– Theophrastus from »The Stealing of the Veil« –

»Go beyond the veil to be yourself«

Costume Designer Salvador Mateu Andujar on his work for »A Swan Lake«

By Regina Genée, Ballet Dramaturge

Figurines by Salvador Mateu Andujar

As a costume designer, what appeals to you about creating for dance?

The challenge of creating a universe that accompanies movement, dramaturgy, space and musicality.

Johan Inger's reinterpretation is based on the German folk tale »The Staling of the Veil«. What do you associate with this interpretation?

I remember my home country Spain that is still steeped in tradition and religiosity; the portable chapels with little virgins that the neighbours passed from house to house, my great-grandmother and my grandmother with their black veils as a sign of mourning, the mantillas at Easter. The veil for me has a deep connection with mystery and magic. When I was five years old, I visited a small village in Teruel, Aragon. My mother stopped at the door of the church because she was not dressed appropriately. However, a lady from the village took a tablecloth from the altar and wrapped it entirely around her. Then, my mother was allowed to cross the threshold and to access the sacred space with a Virgin’s veil.

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What does the music of Tchaikovsky's »Swan Lake« mean to you?

Tchaikovsky has an enormous capacity to evoke images and emotions such as fragility and symphonic strength that connect with the essential and the absolute, they move me deeply.

From the perspective of fashion history: why are veils and femininity so closely linked?

The relationship is ambivalent: orientalist sensuality, the veils of Salome or Helen of Troy on the one hand, or the wave of protest in Iran over the violent death of a woman for wearing the wrong veil … Fashion is also a reflection of the zeitgeist. In Inger's reinterpretation, the veil is a symbol of relief and freedom.

Swan people, as in Musäus's fairy tale, are chimeras of humans and animals. What is the challenge here for your costume design?

Representing the swans with the determination to avoid the iconic image so deeply rooted in the collective memory – the Tutu or the feathers – is a challenge, and the name of the tale the best clue to follow. In Johan Inger's version of »Swan Lake«, the veil is a magical tool of transformation that confers powers such as the ability to fly to a lake where you can fulfil your innermost desires and to go beyond the veil of appearance to be yourself.

To what extent are costume design and choreography connected?

It is a close and inseparable relationship with the choreographer and dramaturge. I aspire to create an aesthetic universe, a dramaturgy through the costume that makes it easier for the audience to identify the characters and that represents a performative tool adapted to the choreographic functionality.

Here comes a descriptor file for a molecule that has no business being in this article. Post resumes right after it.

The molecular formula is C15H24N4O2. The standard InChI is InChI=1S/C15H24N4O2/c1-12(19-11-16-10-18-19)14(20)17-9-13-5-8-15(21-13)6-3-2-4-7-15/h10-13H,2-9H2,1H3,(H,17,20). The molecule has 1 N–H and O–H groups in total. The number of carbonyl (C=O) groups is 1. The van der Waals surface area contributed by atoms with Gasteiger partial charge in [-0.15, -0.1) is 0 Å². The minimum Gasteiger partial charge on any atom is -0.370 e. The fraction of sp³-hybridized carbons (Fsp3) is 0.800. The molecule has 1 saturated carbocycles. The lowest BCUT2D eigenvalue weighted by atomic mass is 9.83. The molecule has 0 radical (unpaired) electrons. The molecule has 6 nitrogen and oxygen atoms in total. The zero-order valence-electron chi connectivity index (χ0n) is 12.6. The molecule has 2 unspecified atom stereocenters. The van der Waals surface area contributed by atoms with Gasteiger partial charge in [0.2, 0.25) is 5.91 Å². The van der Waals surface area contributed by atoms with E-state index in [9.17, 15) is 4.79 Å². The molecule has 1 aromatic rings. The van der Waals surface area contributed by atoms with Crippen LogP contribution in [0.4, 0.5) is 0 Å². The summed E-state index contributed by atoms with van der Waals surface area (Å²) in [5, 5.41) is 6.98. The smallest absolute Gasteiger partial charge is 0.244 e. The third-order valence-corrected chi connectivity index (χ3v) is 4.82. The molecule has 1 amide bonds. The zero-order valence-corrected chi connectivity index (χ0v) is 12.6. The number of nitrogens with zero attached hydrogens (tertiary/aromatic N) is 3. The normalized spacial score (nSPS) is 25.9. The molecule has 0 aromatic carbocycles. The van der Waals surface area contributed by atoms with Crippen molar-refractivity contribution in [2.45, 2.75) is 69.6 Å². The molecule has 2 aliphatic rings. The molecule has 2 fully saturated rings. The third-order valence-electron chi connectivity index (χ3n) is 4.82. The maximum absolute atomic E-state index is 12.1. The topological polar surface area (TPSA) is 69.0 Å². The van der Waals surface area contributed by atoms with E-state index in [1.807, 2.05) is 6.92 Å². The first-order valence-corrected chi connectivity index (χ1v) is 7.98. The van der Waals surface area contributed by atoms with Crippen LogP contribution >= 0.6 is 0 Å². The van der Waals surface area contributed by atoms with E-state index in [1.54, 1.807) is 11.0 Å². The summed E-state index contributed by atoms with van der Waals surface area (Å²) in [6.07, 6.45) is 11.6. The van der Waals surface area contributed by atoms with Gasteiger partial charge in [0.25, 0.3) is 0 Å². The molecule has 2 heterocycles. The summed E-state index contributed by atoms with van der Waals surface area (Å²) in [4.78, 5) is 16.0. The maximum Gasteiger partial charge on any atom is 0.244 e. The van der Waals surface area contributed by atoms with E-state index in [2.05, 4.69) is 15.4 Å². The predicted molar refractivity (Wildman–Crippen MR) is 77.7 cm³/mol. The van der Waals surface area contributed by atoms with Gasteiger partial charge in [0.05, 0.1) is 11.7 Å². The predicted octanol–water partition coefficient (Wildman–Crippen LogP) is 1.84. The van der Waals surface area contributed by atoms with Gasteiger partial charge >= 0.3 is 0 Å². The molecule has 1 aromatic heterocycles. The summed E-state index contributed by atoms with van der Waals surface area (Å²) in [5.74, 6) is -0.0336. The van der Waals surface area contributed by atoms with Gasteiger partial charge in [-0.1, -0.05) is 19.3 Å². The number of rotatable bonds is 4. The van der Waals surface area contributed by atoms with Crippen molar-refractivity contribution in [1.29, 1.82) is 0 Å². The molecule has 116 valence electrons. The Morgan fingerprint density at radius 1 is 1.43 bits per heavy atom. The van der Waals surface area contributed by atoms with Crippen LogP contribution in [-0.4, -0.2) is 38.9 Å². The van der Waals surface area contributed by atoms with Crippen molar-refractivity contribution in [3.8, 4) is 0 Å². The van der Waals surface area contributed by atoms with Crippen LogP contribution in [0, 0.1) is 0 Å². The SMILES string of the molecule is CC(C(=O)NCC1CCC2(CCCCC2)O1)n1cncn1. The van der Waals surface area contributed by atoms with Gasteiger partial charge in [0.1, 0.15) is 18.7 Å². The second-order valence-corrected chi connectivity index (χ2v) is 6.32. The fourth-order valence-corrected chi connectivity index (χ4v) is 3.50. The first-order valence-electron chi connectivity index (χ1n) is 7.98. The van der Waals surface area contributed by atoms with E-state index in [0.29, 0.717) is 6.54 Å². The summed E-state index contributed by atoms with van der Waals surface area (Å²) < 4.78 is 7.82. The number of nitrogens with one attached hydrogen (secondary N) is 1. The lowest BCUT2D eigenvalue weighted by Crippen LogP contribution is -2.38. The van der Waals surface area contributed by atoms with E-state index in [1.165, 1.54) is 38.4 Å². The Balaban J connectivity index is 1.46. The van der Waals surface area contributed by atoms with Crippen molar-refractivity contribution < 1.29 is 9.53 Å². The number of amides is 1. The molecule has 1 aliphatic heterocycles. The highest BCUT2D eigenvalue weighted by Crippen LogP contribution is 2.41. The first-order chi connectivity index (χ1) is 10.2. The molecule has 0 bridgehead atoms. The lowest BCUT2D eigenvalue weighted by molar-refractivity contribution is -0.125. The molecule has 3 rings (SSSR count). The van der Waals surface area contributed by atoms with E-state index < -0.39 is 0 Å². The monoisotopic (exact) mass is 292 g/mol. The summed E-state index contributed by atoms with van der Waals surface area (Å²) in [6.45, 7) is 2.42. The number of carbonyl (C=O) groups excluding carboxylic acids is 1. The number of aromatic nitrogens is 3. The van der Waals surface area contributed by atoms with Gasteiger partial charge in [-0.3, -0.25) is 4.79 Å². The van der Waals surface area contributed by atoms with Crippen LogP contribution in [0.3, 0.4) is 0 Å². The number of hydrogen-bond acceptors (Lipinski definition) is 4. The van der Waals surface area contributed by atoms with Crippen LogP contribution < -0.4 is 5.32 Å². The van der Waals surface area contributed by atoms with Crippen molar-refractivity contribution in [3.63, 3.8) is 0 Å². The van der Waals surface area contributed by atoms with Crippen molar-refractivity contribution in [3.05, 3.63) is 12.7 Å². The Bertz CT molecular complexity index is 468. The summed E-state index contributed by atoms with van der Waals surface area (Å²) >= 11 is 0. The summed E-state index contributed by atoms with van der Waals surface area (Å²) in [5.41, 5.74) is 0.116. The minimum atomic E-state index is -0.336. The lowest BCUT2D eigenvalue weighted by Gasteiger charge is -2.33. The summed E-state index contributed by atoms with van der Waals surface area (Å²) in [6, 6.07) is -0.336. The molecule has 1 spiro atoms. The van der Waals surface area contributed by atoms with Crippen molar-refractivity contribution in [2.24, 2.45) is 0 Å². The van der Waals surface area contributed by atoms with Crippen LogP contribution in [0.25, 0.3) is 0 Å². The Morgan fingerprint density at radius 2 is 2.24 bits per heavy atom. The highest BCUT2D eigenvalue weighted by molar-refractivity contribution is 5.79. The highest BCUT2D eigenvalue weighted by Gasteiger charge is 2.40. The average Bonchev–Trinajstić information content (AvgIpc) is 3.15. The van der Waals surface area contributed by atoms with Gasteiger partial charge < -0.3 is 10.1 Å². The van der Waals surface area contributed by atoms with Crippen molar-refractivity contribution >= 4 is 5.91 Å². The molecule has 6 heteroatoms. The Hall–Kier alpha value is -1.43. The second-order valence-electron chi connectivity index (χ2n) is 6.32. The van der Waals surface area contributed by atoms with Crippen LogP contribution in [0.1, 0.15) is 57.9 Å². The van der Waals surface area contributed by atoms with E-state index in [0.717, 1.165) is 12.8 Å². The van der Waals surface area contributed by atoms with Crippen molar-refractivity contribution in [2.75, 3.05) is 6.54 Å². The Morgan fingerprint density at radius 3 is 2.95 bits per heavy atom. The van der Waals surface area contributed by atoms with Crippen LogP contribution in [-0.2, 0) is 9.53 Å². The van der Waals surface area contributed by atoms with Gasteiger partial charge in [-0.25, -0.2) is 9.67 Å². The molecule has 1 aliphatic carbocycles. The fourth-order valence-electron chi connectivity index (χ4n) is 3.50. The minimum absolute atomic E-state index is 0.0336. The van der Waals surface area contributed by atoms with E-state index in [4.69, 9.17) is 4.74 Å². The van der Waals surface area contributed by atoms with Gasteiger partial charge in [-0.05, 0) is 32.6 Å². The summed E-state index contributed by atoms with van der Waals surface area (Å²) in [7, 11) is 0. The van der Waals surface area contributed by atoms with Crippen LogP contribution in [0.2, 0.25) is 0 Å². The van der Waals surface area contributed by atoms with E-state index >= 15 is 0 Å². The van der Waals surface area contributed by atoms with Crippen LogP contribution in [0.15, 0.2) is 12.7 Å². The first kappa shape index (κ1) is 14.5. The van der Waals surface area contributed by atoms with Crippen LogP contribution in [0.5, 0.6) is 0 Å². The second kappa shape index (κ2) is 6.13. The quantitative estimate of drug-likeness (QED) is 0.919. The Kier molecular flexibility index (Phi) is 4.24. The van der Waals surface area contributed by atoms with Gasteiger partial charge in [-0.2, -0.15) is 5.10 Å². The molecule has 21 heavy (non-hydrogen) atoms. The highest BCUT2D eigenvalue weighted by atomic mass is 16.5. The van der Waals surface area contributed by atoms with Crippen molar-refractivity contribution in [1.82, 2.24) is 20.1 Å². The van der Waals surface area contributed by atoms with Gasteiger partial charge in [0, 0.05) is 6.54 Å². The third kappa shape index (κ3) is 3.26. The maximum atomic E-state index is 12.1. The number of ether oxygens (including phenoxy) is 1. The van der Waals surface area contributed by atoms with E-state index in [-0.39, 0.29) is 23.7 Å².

How did you go about choosing the colours and fabrics for your costumes?

The colour black is reserved for the court, inspired by the distinction and sobriety of the court of Philip II. Zoe’s clothing ranges from red and gold to black, as a sign of mourning. The main characters require sobriety, and, generally speaking, my costume design is quite restrained, whereas the golden yellow of the soldiers at war is highlighted.

The essence of Johan Inger's new creation is the importance of equality and freedom in interpersonal (love) relationships. What does »love« mean to you?

It is a universal feeling that is difficult to explain. I think it has to do with respect for who you are and total acceptance of the other. Unlike money, the more you give the more you have.

Production photos Nicholas MacKay; Workshop photos: Nadja Möller

The Sounds of Swans

About the music in Johan Inger's »A Swan Lake«

By Thomas Herzog, Conductor

With Tchaikovsky's »Swan Lake«, we firstly have an extremely extensive original score: four complete acts with a wealth of lively dances and enchanting melodies. Already in the 19th century, it was customary to make generous cuts in ballets, to exchange, supplement, or change the order of musical sections – even to have pieces or arrangements added by other composers. In a sense, »Swan Lake« is a historical turning point, since the music is quite symphonic and it includes no pieces by other composers.

The characteristics of the score

Whether as individual numbers or as an orchestral suite, the symphonic passages of »Swan Lake«, detached from their integration in the narrative ballet, have found their way into the concert repertoire. Examples include the large-scale waltz, the delicate adagios in the pas de deux, and the lively national dances (such as the Hungarian cszárdás, the Spanish bolero, and the Neapolitan tarantella) as well as the distinctive variations, spirited polonaises, marches, etc.